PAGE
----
ForevermoreThrough August 29; Wednesday & Friday, 11 a.m.-5 p.m.; Thursday, 11 a.m.-8 p.m.; Saturday, 11 a.m.-3 p.m. Trifecta Gallery, 702-366-7001.
Long ago, in faraway times, painting told stories—way back before the printing press was invented and literacy became common. But in the visually saturated 2K millennium, how can painting tell stories? Is it even possible? Contemporary painting usually gives us a feeling, an idea, maybe even a glimpse into a world, but rarely, if ever, a narrative. Stories reside in our books, our films, our performances, but not in 2D visual art.
Which is why Su Limbert’s Forevermore exhibition at Trifecta Gallery is unusual. The 27 representational oil paintings and six sculptures seem to articulate a single, mythic narrative in which creatures die and resurrect while “cloud beasts” and “bewilderbeasts” officiate. A striking, dark-eyed, dark-haired woman wearing a vintage print dress bears witness to the metaphysical phenomena in her midst, often in the company of a handsome wolf.
Limbert’s paintings eschew canvas and frames—or even a rectangular ground. She paints directly on wood shaped with jig and scroll saws. Sometimes figures are cut out on contour lines; sometimes they’re painted on medallions, accompanied by botanical, smoke or umbilical trim. The surface is flat, more matte than shiny, and lightly glazed. Although multiple cut-outs are sometimes laid one on top of the other, almost like pop-up books, the works owe more to 2D than 3D construction.
Ornamentally shaped paintings suit Limbert’s florid, narrative content, in which symbols convey importance based on size and location in the composition. In “Blind Optimism,” for example, a paisley-clad female sits contentedly, half on a dead doe and half on a gray wolf, while two pine trees sprout from her belly and a Casper-like “cloud beast” wraps around her throat. Similarly, in “And One Day... I Will Grow Wings,” a supine female figure by the side of a riverbank is enveloped in smoke oozing from the half-submerged wolf’s nose while a Wizard-of-Oz-ish house rides the waves overhead.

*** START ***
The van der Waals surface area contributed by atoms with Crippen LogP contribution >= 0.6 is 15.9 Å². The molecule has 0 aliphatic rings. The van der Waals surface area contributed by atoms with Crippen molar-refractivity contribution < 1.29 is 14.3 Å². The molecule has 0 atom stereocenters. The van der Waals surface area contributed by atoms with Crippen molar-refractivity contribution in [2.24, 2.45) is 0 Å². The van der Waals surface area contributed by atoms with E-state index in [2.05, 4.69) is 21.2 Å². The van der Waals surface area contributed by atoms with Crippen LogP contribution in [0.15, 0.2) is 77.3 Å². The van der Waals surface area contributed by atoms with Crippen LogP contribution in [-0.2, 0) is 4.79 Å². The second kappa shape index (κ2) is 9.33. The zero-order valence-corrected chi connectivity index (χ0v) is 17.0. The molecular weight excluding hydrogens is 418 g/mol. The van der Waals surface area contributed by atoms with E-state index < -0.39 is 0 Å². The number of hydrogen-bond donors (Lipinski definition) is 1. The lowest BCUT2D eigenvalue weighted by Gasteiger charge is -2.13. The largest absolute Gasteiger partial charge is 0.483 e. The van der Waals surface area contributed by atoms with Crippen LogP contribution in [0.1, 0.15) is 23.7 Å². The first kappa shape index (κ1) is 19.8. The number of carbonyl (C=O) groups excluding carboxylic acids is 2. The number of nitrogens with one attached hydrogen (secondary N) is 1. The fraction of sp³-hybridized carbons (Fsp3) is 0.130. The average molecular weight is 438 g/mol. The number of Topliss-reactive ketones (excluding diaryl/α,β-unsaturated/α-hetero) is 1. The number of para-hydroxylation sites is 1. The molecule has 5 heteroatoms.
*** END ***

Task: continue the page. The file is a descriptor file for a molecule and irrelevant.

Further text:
Despite odd juxtapositions, the imagery in Forevermore summons fairy tales more than Surrealism. A fairy tale narrative—no matter how fantastic—makes sense according to the rules of the world where it takes place. Surrealism, on the other hand, opens up to the endless possibilities of competing narratives. Limbert’s art tells a coherent story, perhaps most clearly illustrated by the gallery wall pleasantly arrayed with a herd of resurrecting creatures. We will be saved, it tells us. We will transform.
Overall, Forevermore engages the theme of death without becoming creepy. The works—which owe more to the traditions of craft and illustration than to the momentum of contemporary art—show considerable skill. The promise in the art is to move beyond the world of over-arching narrative and into more unpredictable terrain. In the Rubik’s Cube-like device appearing in nearly all of Limbert’s works, mystery resides.